Browsing through the August 15th issue of Time , I came across an insightful quotation from the brilliant Harvard University psychologist Steven Pinker . Pinker is quoted in Time’s cover story on the role of religion in schools. Pinker says, defending the theory of natural selection against the idea of "intelligent design," that
Overcoming naive impressions to figure out how things really work is one of humanity’s highest callings.
I don’t here write to enter my two-cents in the debate between Darwinians and creationists (although, for the record, I am solidly in the Darwinian camp). I write to record that Pinker’s insight applies to society no less than to biological beings.
Naive minds believe that social order must be created, planned, the result of intention. These minds worry that without such conscious guidance, the result will be either chaos or an order that is inferior to one that is planned and consciously crafted. In contrast, sophisticated minds understand that social order is largely "the result of human action but not of human design " – and that highly complex, productive orders that offer maximum prospect for widespread human flourishing are those that are least infected with efforts to centrally craft social order.
Most people who understand and accept this Smith-Hayek insight become what we might call "social deists."
A social deist assumes that sovereign power is necessary to design and maintain the foundation, but not the superstructure, of society. That is, a social deist regards conscious design and maintenance of the ‘constitutional’ level as necessary. Upon this foundation, social order grows unplanned.
Social deists are contrasted, on one hand, with "social creationists." Social creationists are members of that species of juvenile thinkers who regard conscious, central direction by a wise and caring higher human authority as necessary for all social order – not only for the foundation, but for all, or much, of what the foundation supports.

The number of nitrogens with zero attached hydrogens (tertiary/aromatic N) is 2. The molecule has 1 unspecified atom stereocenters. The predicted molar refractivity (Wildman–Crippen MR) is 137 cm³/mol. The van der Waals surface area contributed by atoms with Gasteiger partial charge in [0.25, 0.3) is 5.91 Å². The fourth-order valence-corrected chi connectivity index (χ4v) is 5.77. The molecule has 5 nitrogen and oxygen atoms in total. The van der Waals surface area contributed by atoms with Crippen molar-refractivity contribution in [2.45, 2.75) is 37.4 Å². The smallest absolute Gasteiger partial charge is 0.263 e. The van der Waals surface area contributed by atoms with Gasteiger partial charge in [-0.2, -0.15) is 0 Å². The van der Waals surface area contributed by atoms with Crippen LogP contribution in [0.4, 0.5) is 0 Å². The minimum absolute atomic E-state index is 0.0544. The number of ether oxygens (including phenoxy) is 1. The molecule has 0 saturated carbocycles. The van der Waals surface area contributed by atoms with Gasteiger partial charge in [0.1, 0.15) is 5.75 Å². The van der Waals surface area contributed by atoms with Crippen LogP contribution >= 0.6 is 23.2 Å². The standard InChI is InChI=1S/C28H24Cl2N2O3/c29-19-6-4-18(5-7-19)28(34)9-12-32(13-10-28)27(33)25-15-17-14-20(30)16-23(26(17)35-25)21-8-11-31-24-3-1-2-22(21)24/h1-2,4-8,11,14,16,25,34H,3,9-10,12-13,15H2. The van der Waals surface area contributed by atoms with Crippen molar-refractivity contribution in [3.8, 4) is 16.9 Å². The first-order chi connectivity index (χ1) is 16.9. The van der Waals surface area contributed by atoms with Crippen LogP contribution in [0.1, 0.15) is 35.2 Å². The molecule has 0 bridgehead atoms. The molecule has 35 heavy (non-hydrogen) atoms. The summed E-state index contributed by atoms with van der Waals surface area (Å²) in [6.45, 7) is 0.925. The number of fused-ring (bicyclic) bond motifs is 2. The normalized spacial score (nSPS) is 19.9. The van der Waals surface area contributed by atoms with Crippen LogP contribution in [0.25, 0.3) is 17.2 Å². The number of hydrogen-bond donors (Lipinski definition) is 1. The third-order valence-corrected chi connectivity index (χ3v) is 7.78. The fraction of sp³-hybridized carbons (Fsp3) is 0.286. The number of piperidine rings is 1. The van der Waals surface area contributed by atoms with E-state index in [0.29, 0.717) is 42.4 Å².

Economic central planners are prime examples of social creationists. In their view, government must not only create and enforce law (society’s foundation), it also must plan the course of the economy (society’s superstructure) – for example, which good and services to produce, and how to produce these.
Social deists are contrasted, on the other hand, with "social atheists." What is a social atheist?
A social atheist regards even the institutional foundation of a free and complex society as uncreated – as being just as much an unplanned, spontaneous development as is the superstructure of society that builds itself upon this foundation.
Social atheism is difficult to grasp – as difficult to grasp as atheism itself. How does it all start? How can it all hang together without some prime mover, some intent-laden authority or mind imparting logic to its processes?
Unlike questions involving the material universe – where the existence or non-existence of god is a fact that disputants can only hope to discover but not control – people can at least attempt to make society one in which social creationism, social deism, or social atheism is descriptive.
But human society seems to progress the further along the spectrum it moves from social creationism toward social deism toward social atheism. How far in this direction can we move profitably?